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Selling Land When You Can't Find One of the Owners

Ask the Real Estate Lawyer: Real Estate Law Q&A

REM #LAW 636

By Ilyce R. Glink and Samuel J. Tamkin

Summary: Here's the scenario. Your mother inherits some land when your father dies. She then becomes "friendly" with a neighbor who is about 25 years younger. She sells her new friend half the land without telling anybody. Now, years later, you and your mother are looking into selling the property, but the friendly neighbor moved away years ago and nobody knows where he is.

Q: My mom inherited 19 acres of land when her father died 50 years ago. Later, after my dad died, my mom became "friendly" with a neighbor who was about 25 years younger than she.
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I just found out that he owns half of her land. He has been out of the picture for a very long time. They were "friends" for two years or so and then she never heard from him again.

I was looking into what it would take to sell her land and in looking at public records I saw that he owned half her land and that it showed a sales price of $25,000. I confronted my Mom about this, but she acted like she didn't know anything about it.

My Mom is a very proud woman and must be very ashamed of what happened when she was lonely and vulnerable just after my father's death. She has always paid all of the real estate taxes on the property.

What measures would she have to take in order to sell her land along with the interest she sold this man? We have no idea where this man is.

A: Iím not clear whether your mom sold 9.5 acres to her former neighbor or whether she sold a one-half interest in all the land to the neighbor. This is an important distinction and you need to figure out which it is.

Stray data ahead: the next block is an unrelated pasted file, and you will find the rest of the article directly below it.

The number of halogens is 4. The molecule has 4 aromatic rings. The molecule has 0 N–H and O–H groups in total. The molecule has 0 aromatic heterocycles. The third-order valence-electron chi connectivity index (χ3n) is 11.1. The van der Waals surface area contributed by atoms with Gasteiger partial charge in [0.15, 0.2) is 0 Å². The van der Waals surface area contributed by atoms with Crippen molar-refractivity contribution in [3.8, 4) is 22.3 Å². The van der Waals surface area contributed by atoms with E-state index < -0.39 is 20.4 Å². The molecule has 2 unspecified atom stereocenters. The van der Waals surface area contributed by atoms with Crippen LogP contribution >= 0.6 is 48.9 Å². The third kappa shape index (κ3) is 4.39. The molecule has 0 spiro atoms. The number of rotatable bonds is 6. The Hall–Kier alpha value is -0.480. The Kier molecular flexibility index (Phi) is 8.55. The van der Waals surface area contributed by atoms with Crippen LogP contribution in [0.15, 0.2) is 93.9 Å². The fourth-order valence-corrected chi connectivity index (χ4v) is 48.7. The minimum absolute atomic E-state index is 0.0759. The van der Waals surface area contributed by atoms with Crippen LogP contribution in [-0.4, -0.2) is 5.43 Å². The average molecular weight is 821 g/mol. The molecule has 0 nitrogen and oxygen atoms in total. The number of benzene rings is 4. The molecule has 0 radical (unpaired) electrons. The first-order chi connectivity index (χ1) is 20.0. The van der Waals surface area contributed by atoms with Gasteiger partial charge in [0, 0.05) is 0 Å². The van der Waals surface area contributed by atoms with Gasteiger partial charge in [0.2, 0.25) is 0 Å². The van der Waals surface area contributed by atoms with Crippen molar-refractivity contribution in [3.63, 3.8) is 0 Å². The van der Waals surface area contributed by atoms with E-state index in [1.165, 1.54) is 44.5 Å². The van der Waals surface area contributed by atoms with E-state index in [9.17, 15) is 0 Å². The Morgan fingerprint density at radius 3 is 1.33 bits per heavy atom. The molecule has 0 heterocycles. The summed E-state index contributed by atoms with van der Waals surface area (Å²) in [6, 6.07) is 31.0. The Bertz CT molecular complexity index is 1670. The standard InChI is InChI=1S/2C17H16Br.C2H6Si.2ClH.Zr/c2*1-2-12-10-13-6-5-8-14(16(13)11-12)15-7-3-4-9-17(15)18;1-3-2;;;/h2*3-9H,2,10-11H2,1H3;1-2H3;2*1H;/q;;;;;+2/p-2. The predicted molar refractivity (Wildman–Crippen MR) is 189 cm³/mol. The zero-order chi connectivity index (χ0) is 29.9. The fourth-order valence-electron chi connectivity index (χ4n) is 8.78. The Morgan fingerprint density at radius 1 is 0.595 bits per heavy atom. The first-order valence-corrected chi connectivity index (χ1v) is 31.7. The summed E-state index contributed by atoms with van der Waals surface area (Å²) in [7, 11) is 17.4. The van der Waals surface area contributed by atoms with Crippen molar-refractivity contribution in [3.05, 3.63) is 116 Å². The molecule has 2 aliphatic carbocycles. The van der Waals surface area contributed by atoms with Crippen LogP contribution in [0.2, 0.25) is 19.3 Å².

Letís assume that your mother sold him a one-half interest in the entire property. If the price the neighbor paid your mom for her half interest was fair, you probably could not prove that he had coerced her to selling him that interest. Itís been a long time and proving that the transfer was fraudulent or coerced might be almost impossible.

If, for some reason, the transaction was fraudulent or coerced in some way, you might have a chance at having the sale voided, unless too much time has passed to contest the transfer.

But you have another serious problem Ė the fact that the former neighbor has disappeared. This will make it quite complicated to sell your motherís land. In simple terms, she can try to sell her half interest to anybody willing to buy it and assume ownership of the land subject to the former neighborís interest. But she probably wonít get nearly what the land (even what her own share) is worth since there is a huge risk the former neighbor will reappear some day.

Until the neighbor or his heirs come to claim their interest the property, this new owner would be able to use the property just as your mom has for the last twenty five years.

To sell the land without this problem, your mom will have to launch a serious effort to find this former neighbor. She can publish notices in newspapers, search through the public records, or even hire a private investigator.

If you find him, your mom and the former neighbor can then sell the property and distribute the proceeds to each other. Your mom would be entitled to more due to her payment of the taxes as well as other insurance and maintenance expenses throughout the years.

If you still canít find him after making a good faith effort, you will need to go to court and file suit to partition the property. In effect, you will ask the court to either force the sale of the property to a new buyer and your mom would get paid her share or the court could spit the acreage with your mom ending up with a part of the land and the former neighbor ending up with the other half.

Itís difficult to imagine a situation (other than if she had been coerced to sell or if the transaction was fraudulent in some way) in which your mom would end up with all of the land again.

But at least she would end up with a portion of the land she could sell or with half or more of the proceeds from the sale of all of the land. If all of the land is sold, itís probable that the court would retain the proceeds that would have been paid to the neighbor.

You should sit down with a real estate attorney that has had experience with partition suits in the past and discuss your options with him or her.

 

Samuel J. Tamkin is a Chicago-based real estate attorney. Ilyce R. Glinkís latest book is 50 Simple Steps You Can Take To Sell Your Home Faster and For More Money In Any Market. If you have questions for them, write: Real Estate Matters Syndicate, PO Box 366, Glencoe, IL 60022 or contact them through Ilyceís website www.thinkglink.com

 

 

 

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